Blablacar’s activity in Russia has reached a “phenomenal level,” said its co-founder and CEO Nicolas Bruisson in a recent interview with French business daily Les Echos.
“Our concept is popular there, there was a demand but little competition,” Bruisson said. He expects Russia to become his company’s number one market, even before France, in 2017.
The French startup entered the Russian and Ukrainian markets in 2014 through the acquisition of Ukrainian site Podorozhniki.
Bruisson confirmed a recent €21.3 million euro capital injection from Baring Vostok, a leading Russian private equity firm: “We were looking for a trustworthy local partner to help us better know the market. This investor is independent from the authorities and the oligarchs, and has supported the development of Yandex and Avito,” the French businessman emphasized.
“This round of financing was different from the previous ones in that the financial dimension was not very important,” Bruisson added, somehow elliptically.
No new markets for Blablacar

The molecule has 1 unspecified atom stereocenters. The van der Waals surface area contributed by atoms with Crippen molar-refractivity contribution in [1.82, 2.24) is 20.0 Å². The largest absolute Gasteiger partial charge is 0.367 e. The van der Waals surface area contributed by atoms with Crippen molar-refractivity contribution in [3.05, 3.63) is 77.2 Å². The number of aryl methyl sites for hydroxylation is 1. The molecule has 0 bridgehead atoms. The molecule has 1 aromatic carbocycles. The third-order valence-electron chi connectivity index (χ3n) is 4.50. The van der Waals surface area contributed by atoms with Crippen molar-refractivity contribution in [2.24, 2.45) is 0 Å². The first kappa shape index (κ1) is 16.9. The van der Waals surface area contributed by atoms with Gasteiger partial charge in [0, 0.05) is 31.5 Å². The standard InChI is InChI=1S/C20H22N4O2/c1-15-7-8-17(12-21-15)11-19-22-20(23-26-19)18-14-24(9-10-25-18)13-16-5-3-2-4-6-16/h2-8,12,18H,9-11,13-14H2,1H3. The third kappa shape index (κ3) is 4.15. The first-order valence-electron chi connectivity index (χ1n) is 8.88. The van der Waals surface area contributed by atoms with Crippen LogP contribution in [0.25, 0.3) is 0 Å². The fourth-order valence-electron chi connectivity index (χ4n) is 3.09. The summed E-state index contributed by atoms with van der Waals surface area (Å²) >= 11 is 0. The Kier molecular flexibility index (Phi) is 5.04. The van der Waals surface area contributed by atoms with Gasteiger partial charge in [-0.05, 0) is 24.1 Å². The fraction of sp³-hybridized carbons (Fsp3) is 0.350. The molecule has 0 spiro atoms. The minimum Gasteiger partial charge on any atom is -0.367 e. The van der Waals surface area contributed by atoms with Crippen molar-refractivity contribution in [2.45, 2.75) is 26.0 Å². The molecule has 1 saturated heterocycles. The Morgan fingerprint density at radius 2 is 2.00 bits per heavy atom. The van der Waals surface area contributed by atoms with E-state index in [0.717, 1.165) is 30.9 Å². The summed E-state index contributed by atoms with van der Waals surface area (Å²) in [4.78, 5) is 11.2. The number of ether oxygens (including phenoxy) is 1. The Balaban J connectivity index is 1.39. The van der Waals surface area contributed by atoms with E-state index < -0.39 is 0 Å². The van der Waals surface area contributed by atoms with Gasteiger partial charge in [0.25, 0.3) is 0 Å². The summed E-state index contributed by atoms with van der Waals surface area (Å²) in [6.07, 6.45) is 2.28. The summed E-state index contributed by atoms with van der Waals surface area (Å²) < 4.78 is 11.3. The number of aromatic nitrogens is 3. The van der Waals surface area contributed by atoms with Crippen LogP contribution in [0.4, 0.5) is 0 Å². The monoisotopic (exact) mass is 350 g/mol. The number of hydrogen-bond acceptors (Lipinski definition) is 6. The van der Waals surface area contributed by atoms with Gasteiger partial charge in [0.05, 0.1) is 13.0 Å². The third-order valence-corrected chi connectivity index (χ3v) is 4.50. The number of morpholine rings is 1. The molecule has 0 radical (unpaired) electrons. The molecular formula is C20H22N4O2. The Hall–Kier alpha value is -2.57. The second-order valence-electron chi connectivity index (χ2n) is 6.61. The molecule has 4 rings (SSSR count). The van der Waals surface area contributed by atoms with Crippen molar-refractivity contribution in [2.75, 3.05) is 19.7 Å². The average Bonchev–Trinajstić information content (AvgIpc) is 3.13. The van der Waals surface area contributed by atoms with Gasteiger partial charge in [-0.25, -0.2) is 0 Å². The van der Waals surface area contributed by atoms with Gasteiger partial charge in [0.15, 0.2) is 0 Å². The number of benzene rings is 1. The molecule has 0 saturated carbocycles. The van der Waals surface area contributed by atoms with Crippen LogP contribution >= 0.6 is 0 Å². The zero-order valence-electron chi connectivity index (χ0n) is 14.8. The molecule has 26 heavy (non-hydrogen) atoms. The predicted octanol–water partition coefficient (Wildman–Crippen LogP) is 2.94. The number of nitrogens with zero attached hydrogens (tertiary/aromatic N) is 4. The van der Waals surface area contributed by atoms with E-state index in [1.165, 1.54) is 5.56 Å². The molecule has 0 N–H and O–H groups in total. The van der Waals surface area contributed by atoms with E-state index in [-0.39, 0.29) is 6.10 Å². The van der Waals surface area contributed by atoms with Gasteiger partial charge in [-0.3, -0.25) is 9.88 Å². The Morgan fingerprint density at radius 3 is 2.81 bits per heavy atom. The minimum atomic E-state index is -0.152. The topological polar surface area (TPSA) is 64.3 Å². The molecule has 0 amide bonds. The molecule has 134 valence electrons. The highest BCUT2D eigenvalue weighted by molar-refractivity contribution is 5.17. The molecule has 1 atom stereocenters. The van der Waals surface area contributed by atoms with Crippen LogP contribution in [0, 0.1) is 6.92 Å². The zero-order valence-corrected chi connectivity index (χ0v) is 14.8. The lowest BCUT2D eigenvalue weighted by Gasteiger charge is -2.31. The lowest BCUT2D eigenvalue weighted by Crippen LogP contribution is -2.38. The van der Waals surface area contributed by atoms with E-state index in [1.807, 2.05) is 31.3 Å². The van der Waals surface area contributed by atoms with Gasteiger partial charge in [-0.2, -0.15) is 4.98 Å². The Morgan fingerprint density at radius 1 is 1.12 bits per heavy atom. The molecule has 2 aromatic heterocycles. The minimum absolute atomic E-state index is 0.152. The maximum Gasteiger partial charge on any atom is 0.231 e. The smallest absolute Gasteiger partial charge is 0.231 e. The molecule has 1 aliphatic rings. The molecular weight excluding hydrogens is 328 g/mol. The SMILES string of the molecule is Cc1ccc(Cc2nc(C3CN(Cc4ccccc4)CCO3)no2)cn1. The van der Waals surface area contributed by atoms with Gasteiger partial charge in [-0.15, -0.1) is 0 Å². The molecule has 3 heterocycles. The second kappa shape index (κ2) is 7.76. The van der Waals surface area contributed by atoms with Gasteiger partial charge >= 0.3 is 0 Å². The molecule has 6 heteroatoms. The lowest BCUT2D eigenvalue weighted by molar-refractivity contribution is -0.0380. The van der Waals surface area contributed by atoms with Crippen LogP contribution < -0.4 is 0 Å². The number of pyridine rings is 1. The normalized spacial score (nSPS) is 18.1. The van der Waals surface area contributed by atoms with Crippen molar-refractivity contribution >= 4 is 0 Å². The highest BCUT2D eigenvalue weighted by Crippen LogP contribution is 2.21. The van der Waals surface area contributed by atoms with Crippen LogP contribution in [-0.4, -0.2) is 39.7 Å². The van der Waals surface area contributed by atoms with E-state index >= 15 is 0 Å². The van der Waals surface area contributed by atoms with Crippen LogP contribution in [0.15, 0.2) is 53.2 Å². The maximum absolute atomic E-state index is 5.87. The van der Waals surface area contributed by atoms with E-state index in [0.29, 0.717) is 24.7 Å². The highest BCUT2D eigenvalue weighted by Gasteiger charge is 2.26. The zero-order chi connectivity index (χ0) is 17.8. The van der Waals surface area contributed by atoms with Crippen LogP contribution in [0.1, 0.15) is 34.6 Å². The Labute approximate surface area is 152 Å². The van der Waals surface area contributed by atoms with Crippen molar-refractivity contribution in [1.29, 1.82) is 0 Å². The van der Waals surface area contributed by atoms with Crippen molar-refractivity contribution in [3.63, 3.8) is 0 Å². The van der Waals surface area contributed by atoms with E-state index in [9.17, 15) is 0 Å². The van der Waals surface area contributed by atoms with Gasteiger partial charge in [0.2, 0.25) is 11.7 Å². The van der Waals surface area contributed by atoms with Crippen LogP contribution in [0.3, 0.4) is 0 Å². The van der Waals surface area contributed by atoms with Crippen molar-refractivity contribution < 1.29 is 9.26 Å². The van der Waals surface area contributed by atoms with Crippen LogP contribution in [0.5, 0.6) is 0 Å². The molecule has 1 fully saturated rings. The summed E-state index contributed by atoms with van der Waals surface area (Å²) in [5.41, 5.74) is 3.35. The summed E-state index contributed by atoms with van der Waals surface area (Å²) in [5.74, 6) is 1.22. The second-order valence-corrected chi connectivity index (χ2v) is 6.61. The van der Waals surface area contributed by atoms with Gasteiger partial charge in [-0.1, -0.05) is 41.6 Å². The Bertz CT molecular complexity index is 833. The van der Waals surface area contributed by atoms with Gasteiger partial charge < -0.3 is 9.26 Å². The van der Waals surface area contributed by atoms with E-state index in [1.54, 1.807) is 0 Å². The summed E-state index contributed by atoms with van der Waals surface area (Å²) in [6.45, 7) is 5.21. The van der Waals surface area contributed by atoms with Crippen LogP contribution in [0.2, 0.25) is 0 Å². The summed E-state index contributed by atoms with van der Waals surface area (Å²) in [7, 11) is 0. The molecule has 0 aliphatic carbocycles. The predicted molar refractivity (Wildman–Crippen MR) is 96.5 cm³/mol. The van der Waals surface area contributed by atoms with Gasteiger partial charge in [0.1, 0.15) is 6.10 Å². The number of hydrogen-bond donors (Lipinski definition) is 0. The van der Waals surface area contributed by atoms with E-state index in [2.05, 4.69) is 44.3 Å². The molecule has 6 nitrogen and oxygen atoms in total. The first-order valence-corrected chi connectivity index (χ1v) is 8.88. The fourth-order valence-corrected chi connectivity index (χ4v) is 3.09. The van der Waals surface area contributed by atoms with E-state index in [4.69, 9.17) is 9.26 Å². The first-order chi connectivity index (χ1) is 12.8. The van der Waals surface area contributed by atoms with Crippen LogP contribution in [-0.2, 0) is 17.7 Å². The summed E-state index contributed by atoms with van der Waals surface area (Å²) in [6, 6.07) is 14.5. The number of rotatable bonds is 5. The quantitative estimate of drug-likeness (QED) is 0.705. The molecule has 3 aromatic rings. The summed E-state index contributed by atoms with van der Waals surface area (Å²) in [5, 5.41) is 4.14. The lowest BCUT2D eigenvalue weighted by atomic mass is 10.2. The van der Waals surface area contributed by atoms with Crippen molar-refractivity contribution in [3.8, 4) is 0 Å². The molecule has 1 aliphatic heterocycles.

Recently, Blablacar also launched its service in Brazil, India, Mexico and Turkey. “It’s too early to draw conclusions, but our start has been very strong in Brazil,” said Bruisson.
Meanwhile, Blablacar has not taken off in Great Britain, for reasons which the company has not fully understood yet.
Taking into account the existing activities across Europe and emerging markets, Bruisson believes that Blablacar has almost exhausted its growth potential in geographic terms: “We’re not sure there’s really a market for car sharing in the United States; and penetrating the Chinese market is almost impossible. So there are few new market opportunities for us, except perhaps Japan.”
Rather than focusing on geographic expansion, the French unicorn will seek to increase service use in the countries where it already operates — by improving user experience, introducing new functionalities and potentially launch new low-cost services.